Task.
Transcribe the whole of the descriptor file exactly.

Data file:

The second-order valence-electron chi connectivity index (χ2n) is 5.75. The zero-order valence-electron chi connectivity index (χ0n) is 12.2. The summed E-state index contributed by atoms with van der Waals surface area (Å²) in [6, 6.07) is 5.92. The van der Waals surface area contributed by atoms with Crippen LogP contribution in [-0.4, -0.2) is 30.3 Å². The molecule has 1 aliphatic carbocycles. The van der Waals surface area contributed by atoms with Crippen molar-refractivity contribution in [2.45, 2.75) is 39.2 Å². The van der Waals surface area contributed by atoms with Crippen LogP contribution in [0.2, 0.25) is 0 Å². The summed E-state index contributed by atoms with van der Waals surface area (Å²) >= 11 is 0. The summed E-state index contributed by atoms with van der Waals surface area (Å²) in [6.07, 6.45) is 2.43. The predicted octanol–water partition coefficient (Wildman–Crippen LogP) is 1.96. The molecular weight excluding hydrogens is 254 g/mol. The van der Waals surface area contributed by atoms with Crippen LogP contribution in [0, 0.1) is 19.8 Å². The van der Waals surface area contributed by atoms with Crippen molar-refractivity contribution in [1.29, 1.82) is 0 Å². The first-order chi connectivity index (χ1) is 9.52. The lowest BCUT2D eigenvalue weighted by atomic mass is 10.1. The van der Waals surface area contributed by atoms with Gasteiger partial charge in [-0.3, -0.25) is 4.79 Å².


The second-order valence-electron chi connectivity index (χ2n) is 5.75. The zero-order valence-electron chi connectivity index (χ0n) is 12.2. The summed E-state index contributed by atoms with van der Waals surface area (Å²) in [6, 6.07) is 5.92. The van der Waals surface area contributed by atoms with Crippen LogP contribution in [-0.4, -0.2) is 30.3 Å². The molecule has 1 aliphatic carbocycles. The van der Waals surface area contributed by atoms with Crippen molar-refractivity contribution in [2.45, 2.75) is 39.2 Å². The van der Waals surface area contributed by atoms with Crippen LogP contribution in [0.2, 0.25) is 0 Å². The summed E-state index contributed by atoms with van der Waals surface area (Å²) >= 11 is 0. The summed E-state index contributed by atoms with van der Waals surface area (Å²) in [6.07, 6.45) is 2.43. The predicted octanol–water partition coefficient (Wildman–Crippen LogP) is 1.96. The molecular weight excluding hydrogens is 254 g/mol. The van der Waals surface area contributed by atoms with Crippen LogP contribution in [0, 0.1) is 19.8 Å². The van der Waals surface area contributed by atoms with Crippen molar-refractivity contribution in [1.29, 1.82) is 0 Å². The first-order chi connectivity index (χ1) is 9.52. The lowest BCUT2D eigenvalue weighted by atomic mass is 10.1. The van der Waals surface area contributed by atoms with Gasteiger partial charge in [-0.3, -0.25) is 4.79 Å².